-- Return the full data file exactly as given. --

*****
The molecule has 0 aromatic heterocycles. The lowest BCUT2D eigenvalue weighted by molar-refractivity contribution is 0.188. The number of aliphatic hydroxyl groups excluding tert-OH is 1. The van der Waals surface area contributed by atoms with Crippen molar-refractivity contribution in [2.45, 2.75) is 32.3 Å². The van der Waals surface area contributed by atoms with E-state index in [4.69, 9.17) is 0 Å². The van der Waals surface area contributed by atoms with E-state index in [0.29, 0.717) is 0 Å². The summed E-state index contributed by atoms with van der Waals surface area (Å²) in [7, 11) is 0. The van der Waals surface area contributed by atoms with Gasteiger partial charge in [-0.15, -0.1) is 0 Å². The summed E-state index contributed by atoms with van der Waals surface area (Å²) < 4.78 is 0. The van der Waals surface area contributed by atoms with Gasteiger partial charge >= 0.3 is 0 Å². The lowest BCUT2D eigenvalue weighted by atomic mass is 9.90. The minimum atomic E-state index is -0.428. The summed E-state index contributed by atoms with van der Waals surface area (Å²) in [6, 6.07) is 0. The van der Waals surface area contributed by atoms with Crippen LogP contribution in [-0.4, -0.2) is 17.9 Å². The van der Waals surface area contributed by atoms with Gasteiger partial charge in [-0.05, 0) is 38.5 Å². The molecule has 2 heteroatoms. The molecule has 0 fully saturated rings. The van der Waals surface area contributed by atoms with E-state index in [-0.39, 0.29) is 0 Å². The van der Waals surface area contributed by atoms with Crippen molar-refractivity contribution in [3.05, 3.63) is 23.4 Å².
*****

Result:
The molecule has 0 aromatic heterocycles. The lowest BCUT2D eigenvalue weighted by molar-refractivity contribution is 0.188. The number of aliphatic hydroxyl groups excluding tert-OH is 1. The van der Waals surface area contributed by atoms with Crippen molar-refractivity contribution in [2.45, 2.75) is 32.3 Å². The van der Waals surface area contributed by atoms with E-state index in [4.69, 9.17) is 0 Å². The van der Waals surface area contributed by atoms with E-state index in [0.29, 0.717) is 0 Å². The summed E-state index contributed by atoms with van der Waals surface area (Å²) in [7, 11) is 0. The van der Waals surface area contributed by atoms with Gasteiger partial charge in [-0.15, -0.1) is 0 Å². The summed E-state index contributed by atoms with van der Waals surface area (Å²) < 4.78 is 0. The van der Waals surface area contributed by atoms with Gasteiger partial charge >= 0.3 is 0 Å². The lowest BCUT2D eigenvalue weighted by atomic mass is 9.90. The minimum atomic E-state index is -0.428. The summed E-state index contributed by atoms with van der Waals surface area (Å²) in [6, 6.07) is 0. The van der Waals surface area contributed by atoms with Crippen LogP contribution in [-0.4, -0.2) is 17.9 Å². The van der Waals surface area contributed by atoms with Gasteiger partial charge in [-0.05, 0) is 38.5 Å². The molecule has 2 heteroatoms. The molecule has 0 fully saturated rings. The van der Waals surface area contributed by atoms with E-state index in [-0.39, 0.29) is 0 Å². The van der Waals surface area contributed by atoms with Crippen molar-refractivity contribution in [3.05, 3.63) is 23.4 Å².